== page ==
Articles: CPU

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Today, on the 1st of June 2004, one thing happened that we had long been waiting for. Advanced Micro Devices, Inc. released its new family of Athlon 64 processors, equipped with a dual-channel memory controller. This event is also accompanied with the transition of the Athlon 64 to the new processor socket, called Socket 939, which seems to have the potential of becoming a “stable platform” and live a long life as a solution for high-performance and mainstream computer systems. The rejuvenated Athlon 64 has acquired much more appeal to the end-user. On the other hand, the arrival of Socket 939 processors doesn’t necessarily mean that the currently-available mainboards for this platform are equipped by the latest fashion in technology. For instance, the AMD admirers won’t have a chance of using expansion cards with the new PCI Express interface which will show up after June 21, in response to Intel’s proposed launch of new chipsets with support of this bus. This fact means that the Athlon 64 platform is not yet rock-solid, but is rather still evolving.

There are precedents in the past – CPU architectures live and die. First, every processor grows through its childhood, being polished off and perfected. Then, it matures and the platform develops confidently, but the lifecycle anyway ends with a fade-out period when the manufacturer tries to squeeze the last juices out of the obsolete architecture. For example, Intel’s Pentium 4 architecture had its child years in the Willamette core and in Socket 423; it matured in the 0.13-micron Northwood core. Today, this architecture seems to be declining as there appear various senile diseases and it is harder to push the performance bar further.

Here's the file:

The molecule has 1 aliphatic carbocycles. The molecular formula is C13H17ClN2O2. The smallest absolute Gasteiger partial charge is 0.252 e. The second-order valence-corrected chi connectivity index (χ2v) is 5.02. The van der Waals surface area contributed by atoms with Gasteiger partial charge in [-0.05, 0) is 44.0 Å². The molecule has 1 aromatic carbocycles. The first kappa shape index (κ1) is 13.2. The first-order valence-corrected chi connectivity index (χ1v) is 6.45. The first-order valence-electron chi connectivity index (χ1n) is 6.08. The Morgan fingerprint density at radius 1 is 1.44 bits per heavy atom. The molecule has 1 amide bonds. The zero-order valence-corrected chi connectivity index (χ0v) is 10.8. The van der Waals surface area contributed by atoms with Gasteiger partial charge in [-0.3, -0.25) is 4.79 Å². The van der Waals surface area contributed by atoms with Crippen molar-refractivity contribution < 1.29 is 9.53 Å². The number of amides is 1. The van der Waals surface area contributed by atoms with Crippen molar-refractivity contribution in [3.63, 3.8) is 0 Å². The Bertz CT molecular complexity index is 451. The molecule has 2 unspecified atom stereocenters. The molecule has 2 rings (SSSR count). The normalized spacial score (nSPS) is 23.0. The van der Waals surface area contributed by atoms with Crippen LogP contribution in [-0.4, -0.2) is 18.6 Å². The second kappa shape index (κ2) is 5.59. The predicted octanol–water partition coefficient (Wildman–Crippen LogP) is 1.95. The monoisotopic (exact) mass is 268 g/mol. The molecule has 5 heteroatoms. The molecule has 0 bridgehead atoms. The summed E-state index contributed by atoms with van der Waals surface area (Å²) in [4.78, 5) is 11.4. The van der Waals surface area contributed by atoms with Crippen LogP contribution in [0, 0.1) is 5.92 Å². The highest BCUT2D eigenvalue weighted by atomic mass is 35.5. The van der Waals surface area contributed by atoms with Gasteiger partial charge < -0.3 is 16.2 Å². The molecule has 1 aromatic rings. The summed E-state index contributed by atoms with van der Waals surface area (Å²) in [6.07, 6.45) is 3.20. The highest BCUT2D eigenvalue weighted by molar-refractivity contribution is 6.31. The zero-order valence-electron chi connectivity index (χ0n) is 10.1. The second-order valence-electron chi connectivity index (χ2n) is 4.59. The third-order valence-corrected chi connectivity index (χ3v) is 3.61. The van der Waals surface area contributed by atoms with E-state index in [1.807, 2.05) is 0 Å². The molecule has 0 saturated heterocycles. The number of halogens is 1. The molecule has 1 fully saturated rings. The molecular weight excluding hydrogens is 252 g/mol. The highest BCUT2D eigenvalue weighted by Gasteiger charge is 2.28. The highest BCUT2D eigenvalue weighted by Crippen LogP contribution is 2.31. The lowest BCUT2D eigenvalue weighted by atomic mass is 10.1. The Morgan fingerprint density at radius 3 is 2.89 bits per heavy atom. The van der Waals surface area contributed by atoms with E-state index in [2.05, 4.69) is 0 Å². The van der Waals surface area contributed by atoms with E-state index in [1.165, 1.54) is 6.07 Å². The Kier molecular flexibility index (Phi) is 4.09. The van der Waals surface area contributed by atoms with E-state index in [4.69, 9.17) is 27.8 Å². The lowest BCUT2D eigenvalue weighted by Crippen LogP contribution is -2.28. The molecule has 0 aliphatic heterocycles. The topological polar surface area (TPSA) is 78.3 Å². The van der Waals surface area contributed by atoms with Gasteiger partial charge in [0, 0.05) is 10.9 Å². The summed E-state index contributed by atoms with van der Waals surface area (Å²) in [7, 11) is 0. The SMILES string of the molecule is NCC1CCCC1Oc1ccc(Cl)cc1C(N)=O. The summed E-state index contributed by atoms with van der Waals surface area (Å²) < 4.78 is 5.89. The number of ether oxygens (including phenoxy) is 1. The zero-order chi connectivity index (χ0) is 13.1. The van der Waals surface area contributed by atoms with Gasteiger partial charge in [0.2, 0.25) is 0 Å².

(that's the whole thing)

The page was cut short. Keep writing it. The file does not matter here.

This “law of CPU evolution” may be equally applied to the Athlon 64. AMD has been adjusting the architecture “while running”, and this is an obvious indication of the Athlon 64’s having been in its infancy up till now. Just consider: in the short period since the launch of the first models of this family (i.e. since September 2003), the Athlon 64 used two different sockets, Socket 940 and Socket 754, and two different cores, ClawHammer and NewCastle, and these two cores went through several steppings. In other words, AMD has been trying to make up its mind as to the most profitable and competitive configuration of the Athlon 64, improving the tech process on the way to reduce the manufacturing costs. Today, we have a hope that this kindergarten is over. The new processors of the Athlon 64 series use the new Socket 939, which is going to have a long lifecycle, and the processors themselves have obtained definite properties which, I hope, will be implemented in CPUs to follow. At least, I hope the Socket 939 platform won’t repeat the fate of the Socket 754 one and live a little bit longer.

Right now, AMD ships three new processors for the new socket: two models of the Athlon 64 family with 3500+ and 3800+ ratings and the Athlon 64 FX-53 targeted at extreme gamers. Today, the company also released the Athlon 64 3700+ for older Socket 754 systems. In this article we will examine the new Socket 939 processors of the Athlon 64 family in more detail. The other newcomers will be covered in our upcoming reviews.

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